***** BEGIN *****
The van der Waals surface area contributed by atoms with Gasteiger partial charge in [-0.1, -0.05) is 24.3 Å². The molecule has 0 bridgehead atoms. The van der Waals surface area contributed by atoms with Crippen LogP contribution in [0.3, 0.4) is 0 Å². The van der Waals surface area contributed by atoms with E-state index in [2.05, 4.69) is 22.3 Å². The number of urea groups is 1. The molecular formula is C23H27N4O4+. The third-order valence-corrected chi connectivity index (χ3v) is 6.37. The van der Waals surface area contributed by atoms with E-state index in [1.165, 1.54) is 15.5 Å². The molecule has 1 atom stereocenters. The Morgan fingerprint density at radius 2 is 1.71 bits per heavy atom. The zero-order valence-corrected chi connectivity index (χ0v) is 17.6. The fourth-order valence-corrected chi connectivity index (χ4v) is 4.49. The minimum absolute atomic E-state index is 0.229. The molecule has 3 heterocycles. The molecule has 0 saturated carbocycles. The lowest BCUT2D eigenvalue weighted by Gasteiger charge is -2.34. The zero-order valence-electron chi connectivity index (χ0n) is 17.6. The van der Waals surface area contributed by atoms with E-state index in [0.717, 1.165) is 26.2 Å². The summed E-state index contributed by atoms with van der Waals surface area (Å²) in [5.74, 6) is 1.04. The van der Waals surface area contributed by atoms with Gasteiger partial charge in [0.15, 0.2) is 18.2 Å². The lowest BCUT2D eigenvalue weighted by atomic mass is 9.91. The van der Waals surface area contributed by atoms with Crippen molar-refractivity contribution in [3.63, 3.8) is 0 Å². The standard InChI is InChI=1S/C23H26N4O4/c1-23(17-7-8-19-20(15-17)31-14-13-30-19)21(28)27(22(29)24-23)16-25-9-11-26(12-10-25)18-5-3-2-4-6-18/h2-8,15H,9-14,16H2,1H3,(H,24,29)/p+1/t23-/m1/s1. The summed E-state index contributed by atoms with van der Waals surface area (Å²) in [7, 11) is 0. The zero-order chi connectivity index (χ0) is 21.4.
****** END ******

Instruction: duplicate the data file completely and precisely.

The van der Waals surface area contributed by atoms with Gasteiger partial charge in [-0.1, -0.05) is 24.3 Å². The molecule has 0 bridgehead atoms. The van der Waals surface area contributed by atoms with Crippen LogP contribution in [0.3, 0.4) is 0 Å². The van der Waals surface area contributed by atoms with E-state index in [2.05, 4.69) is 22.3 Å². The number of urea groups is 1. The molecular formula is C23H27N4O4+. The third-order valence-corrected chi connectivity index (χ3v) is 6.37. The van der Waals surface area contributed by atoms with E-state index in [1.165, 1.54) is 15.5 Å². The molecule has 1 atom stereocenters. The Morgan fingerprint density at radius 2 is 1.71 bits per heavy atom. The zero-order valence-corrected chi connectivity index (χ0v) is 17.6. The fourth-order valence-corrected chi connectivity index (χ4v) is 4.49. The minimum absolute atomic E-state index is 0.229. The molecule has 3 heterocycles. The molecule has 0 saturated carbocycles. The lowest BCUT2D eigenvalue weighted by Gasteiger charge is -2.34. The zero-order valence-electron chi connectivity index (χ0n) is 17.6. The van der Waals surface area contributed by atoms with E-state index in [0.717, 1.165) is 26.2 Å². The summed E-state index contributed by atoms with van der Waals surface area (Å²) in [5.74, 6) is 1.04. The van der Waals surface area contributed by atoms with Gasteiger partial charge in [0.15, 0.2) is 18.2 Å². The lowest BCUT2D eigenvalue weighted by atomic mass is 9.91. The van der Waals surface area contributed by atoms with Crippen molar-refractivity contribution in [3.63, 3.8) is 0 Å². The standard InChI is InChI=1S/C23H26N4O4/c1-23(17-7-8-19-20(15-17)31-14-13-30-19)21(28)27(22(29)24-23)16-25-9-11-26(12-10-25)18-5-3-2-4-6-18/h2-8,15H,9-14,16H2,1H3,(H,24,29)/p+1/t23-/m1/s1. The summed E-state index contributed by atoms with van der Waals surface area (Å²) in [7, 11) is 0. The zero-order chi connectivity index (χ0) is 21.4.